For quite a few years now August has been commemorated in our country as a month of mourning. Around 47 years ago, on 15 August 1975, the Father of the Nation, Bangabandhu Sheikh Mujibur Rahman, was killed at his home with his entire family, except two daughters, one of whom is the prime minister today, Sheikh Hasina. Also killed at the time were Jubo League leader Sheikh Moni and minister at the time Abdur Rab Serniabat and others of the family. Involved in the assassination were a number of mid-level army officers, both in service and dismissed, and some jawans (general soldiers). This has been termed as a military coup by many quarters, but to me this was a rebellion. This incident took place through an apparent break in the chain of command.
Many questions sprouted from this incident, many of which remain unanswered. That is why perhaps there is talk of an inquiry committee. In 1996 I published a book, 'Bangladesh Roktakto Odhyay 1975-1981' (A Bloody Chapter of Bangladesh 1975-1981), dealing with the events that unfolded in Dhaka cantonment from the morning of that fateful day as well as 22 other coups or rebellions, large and small, that took place from then till 1981. Prior to that, the late army officer Colonel Hamid (retd) also wrote a book in this regard. He had been the station commander at Dhaka cantonment at the time. I had been a young officer at the time. In my book I wrote about what I observed around me, what I felt, and described the state of the army at the time and also the events, as far as I could recall.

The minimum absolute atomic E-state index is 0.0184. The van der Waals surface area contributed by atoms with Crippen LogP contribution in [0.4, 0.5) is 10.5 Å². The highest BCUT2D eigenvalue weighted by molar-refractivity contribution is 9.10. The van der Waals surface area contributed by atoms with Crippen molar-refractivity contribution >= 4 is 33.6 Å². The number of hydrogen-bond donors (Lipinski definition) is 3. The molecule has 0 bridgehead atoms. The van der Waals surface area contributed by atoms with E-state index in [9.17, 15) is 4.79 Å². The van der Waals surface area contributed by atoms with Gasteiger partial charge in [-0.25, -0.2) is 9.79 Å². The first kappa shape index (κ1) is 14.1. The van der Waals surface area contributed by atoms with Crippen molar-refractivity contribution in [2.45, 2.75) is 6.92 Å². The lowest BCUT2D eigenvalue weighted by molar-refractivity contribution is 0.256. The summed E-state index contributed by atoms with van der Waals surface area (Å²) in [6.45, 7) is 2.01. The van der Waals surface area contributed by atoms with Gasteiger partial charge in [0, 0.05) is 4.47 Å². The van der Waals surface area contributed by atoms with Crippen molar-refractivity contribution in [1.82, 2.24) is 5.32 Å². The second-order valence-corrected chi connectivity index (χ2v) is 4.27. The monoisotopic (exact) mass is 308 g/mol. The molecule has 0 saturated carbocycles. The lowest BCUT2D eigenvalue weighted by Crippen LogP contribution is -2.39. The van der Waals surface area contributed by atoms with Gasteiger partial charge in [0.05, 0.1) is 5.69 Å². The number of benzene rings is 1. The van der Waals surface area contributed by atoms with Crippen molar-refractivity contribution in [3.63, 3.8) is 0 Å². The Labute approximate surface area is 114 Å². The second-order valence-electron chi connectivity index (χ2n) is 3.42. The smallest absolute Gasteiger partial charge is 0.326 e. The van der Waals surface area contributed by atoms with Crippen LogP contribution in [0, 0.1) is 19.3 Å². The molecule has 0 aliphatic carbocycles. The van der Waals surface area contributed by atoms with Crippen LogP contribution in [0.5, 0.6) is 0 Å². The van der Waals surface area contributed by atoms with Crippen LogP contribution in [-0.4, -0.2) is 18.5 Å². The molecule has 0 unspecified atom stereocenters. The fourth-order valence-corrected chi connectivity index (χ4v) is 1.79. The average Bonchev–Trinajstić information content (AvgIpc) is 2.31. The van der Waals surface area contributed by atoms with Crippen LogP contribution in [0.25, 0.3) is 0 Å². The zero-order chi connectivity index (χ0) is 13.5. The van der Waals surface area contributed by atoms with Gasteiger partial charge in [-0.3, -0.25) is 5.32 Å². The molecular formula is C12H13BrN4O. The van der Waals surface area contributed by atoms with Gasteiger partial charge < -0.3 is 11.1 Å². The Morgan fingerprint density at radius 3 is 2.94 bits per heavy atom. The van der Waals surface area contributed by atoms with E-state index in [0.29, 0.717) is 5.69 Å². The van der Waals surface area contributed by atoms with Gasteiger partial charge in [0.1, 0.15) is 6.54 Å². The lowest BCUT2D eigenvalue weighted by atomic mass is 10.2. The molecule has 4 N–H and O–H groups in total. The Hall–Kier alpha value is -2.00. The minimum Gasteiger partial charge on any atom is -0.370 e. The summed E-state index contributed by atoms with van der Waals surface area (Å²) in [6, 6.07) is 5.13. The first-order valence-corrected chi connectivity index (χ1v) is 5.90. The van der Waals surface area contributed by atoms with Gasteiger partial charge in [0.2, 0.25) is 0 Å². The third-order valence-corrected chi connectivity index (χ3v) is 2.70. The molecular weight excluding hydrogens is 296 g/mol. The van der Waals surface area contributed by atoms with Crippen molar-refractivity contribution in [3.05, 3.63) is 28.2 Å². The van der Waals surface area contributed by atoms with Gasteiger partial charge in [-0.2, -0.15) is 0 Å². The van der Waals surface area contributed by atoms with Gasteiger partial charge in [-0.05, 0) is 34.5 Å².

At the orders of 46 Brigade Commander Col. Shafayet Jamil (Bir Bikram), I went to Dhanmondi Road 32 on 15 August morning to seize the film of pictures taken there. The horrendous scene that met my eyes when I reached that house, still haunts me down till this day. Questions flooded my mind at the time and I have placed these in my book too. After a long span of time, that book of mine is being republished, revised and under a new title -- 'Raktajhara Dinguli: 1975-1981, Pratakhyadarshir Obhigatyai Paltapalti Obhuthaner Bibaran' (Days of Bloodshed: 1975-1981, Eye witness account of coups and counter coups), by Prothoma Prokashon.
Many years have passed since those two books were published. While many of my questions remain unanswered, I did manage to get a few answers to my questions. I found this in the books written by the army chief at the time and a few other officers. Prominent among these writers are Maj Gen (retd) Shafiullah, Bir Uttam, who was the army chief at the time, 46 Brigade Commander at the time Col (retd) Shafayet Jamil Bir Bikram, Dhaka's 46 Brigade's Maj (retd) Hafizuddin Bir Bikram, and Lt Col (retd) Anwarul Alam Shaheed.